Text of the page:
Question Time? Type One Diabetic? Or Person With Diabetes?

Something that happened to me made me think today which is why I am doing this blog on a nonsunday – It shouldn’t be too long. I actually am fairly interested in hearing peoples opinions on this so comments/messages to myself would be greatly excepted.

When informing people that I’m have type one diabetes, I have always said; “I am a type one diabetic”. But whilst talking to someone today they said they felt it was interesting that I said it that way and wouldn’t “I’m a person with/suffering from diabetes” sound better (yes they didn’t state type one or type two – I did point this out šŸ˜‰ ). They then told me they felt that the way I was introducing my diabetes was slightlyĀ derogative towards myself. You see now why this has made me think.

I can understand why with some conditions people may not want to introduce themselves as they way I do as it could hint at the fact the diabetes is them and that’s what they’ve always been. Obviously I was just Meghan before I became a diabetic and I still am, but (when it’s not driving me insane) I’m proud of being a diabetic. Ā Which is probably why I introduce myself in the way I do. I’m sure sometimes I probably say Oh I have type one diabetes. I think I probably do a mixture. But after today’s incident I am just wondering what people’s opinion is on the way it should be introduced.

Should I say;

  • I’m a type one diabeticĀ 
  • I am a person who suffers from diabetes
  • I am a person with diabetes

There are probably even more ways to do it, but which one is the best I wonder. In my opinion I don’t think it makes much difference as I don’t have anything to hide when it comes to having diabetes and I am proud of it and the way I live with it. It is not something you can hide away really even if you want to; the injections/pump at meal times gives it away, so does the finger pricking and then there is theĀ bracelets etc.

But anyway bit of food for thought (Is that the right saying hahaha) for you all and look forward to hearing opinions on the matter. Hope you are all having a good week so far.

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3 comments
  1. Hi there! I’ve had many a conversation about this on Twitter. I’ve had T1 Diabetes ( see I’ve given myself away already šŸ˜‰ ) for 33 years. I’m Anne, I happen to have diabetes. All through my life I believe that labelling people with the label Diabetic means that people behave in a certain way towards us. They question what we eat (are you supposed to be eating that) and make assumptions about what we can and can’t do. I believe we have a responsibility to change this for the young people with diabetes in particular, who struggle enough with the condition without the label and the way it means people respond to them.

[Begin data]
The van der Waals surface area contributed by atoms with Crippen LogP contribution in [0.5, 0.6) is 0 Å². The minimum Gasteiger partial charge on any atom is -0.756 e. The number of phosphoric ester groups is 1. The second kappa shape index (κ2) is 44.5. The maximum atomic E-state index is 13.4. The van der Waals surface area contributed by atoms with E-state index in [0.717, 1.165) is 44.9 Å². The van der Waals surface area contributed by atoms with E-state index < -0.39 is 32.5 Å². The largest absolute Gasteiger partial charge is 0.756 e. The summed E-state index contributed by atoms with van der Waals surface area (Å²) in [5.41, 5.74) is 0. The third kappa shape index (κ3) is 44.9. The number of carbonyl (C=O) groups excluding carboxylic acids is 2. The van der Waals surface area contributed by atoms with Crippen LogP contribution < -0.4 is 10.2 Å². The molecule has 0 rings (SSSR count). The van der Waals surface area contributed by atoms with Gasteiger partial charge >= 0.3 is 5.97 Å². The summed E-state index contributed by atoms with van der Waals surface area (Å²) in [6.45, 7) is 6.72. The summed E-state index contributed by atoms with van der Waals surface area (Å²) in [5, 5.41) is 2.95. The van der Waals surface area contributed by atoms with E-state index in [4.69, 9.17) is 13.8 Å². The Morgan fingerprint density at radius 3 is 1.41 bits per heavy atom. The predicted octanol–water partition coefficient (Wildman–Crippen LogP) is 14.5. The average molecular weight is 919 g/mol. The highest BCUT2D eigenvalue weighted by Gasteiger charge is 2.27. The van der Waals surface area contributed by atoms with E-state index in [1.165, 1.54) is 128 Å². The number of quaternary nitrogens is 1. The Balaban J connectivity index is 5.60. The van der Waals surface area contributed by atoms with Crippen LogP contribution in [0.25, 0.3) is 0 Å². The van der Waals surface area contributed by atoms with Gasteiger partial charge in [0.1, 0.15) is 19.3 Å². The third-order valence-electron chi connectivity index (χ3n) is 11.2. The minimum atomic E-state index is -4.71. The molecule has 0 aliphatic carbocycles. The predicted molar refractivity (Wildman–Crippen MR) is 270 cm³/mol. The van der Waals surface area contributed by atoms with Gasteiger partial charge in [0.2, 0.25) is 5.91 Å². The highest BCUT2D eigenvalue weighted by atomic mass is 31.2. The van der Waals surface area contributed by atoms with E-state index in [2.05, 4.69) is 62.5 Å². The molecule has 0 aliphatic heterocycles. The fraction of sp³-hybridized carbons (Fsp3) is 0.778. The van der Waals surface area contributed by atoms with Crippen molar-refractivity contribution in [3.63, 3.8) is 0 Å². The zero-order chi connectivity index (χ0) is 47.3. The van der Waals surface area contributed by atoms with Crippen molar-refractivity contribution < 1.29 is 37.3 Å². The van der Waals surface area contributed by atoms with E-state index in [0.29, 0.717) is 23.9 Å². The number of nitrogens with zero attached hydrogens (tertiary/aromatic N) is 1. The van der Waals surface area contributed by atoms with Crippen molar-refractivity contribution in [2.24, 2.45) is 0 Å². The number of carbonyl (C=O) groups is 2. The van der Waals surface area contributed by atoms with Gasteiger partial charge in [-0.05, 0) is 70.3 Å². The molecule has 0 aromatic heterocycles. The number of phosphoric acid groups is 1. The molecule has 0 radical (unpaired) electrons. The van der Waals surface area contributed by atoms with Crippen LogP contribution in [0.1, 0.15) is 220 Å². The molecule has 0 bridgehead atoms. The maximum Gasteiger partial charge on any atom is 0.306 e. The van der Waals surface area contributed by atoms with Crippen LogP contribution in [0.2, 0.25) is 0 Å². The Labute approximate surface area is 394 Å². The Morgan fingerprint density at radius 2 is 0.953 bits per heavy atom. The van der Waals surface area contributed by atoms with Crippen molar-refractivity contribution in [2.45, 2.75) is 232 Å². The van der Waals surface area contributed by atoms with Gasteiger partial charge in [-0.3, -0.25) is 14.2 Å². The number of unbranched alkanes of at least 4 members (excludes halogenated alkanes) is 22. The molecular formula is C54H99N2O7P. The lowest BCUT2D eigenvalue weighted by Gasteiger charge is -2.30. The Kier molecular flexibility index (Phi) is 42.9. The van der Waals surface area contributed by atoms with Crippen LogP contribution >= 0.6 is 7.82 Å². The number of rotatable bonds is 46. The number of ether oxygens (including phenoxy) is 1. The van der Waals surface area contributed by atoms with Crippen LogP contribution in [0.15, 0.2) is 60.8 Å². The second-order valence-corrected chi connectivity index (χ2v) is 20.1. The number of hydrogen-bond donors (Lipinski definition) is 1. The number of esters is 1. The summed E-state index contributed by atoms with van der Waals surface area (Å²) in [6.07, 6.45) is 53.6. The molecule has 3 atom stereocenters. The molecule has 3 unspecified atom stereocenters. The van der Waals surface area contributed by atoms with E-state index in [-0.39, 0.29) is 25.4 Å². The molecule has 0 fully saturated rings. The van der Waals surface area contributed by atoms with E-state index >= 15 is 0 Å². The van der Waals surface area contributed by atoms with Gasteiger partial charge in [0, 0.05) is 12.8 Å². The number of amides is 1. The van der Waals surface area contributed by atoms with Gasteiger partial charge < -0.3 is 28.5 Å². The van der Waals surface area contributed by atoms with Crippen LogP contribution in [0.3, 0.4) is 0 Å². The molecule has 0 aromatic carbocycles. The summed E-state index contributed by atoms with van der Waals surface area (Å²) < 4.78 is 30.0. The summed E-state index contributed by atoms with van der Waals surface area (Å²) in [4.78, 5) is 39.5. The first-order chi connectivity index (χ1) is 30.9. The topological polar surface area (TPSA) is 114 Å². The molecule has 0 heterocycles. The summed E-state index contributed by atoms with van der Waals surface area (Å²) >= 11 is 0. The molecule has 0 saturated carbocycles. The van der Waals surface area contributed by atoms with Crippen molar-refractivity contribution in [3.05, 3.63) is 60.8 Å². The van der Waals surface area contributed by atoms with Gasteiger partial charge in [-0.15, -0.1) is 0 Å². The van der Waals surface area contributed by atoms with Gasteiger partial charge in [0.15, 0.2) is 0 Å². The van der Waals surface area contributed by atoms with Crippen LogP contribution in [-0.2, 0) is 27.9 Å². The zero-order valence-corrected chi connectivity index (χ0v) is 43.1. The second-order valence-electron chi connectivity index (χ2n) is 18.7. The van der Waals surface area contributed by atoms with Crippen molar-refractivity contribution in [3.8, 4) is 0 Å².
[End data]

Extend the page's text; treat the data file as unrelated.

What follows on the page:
I’m a nurse too. My colleagues of all disciplines do it too. Every time they call me a diabetic I am resolved to challenge them. I can’t speak for everyone but I can speak up for me and in doing so hopefully at least make people stop and think.
    My motto person first, condition second!
    Anne x

    • Hey šŸ™‚ I agree with you completely it probably does make people view you with the diabetes first! I suppose in my case it’s habit. I to have seen loads of nurses to do and have always questioned it but when it comes to myself I just say it but I’d never introduce myself as a diabetic or having diabetes I wait till someone asks or I have to get my pump out or need to mention it! But I agree person first then the diabetes! Yes my diabetes has helped me make some decisions in my life but I’m Meghan with or without it šŸ™‚ Thank you for commenting and reading the post šŸ™‚ I hope you are having a lovely weekend x

  2. Hello, I’ve been a T1 diabetic for 38 years now, and I don’t really see the point in changing the terminology. When you are in front of a doctor, you are a diabetic (person), and there’s no problem with that. Either you state it or not, people are always persons, Every person is a lot of things, and being a diabetic is just one of them. I think no one should be upset by being called diabetic, unless it is meant as an offence. But then, also “person with diabetes” can be meant as an offence. Best regards.

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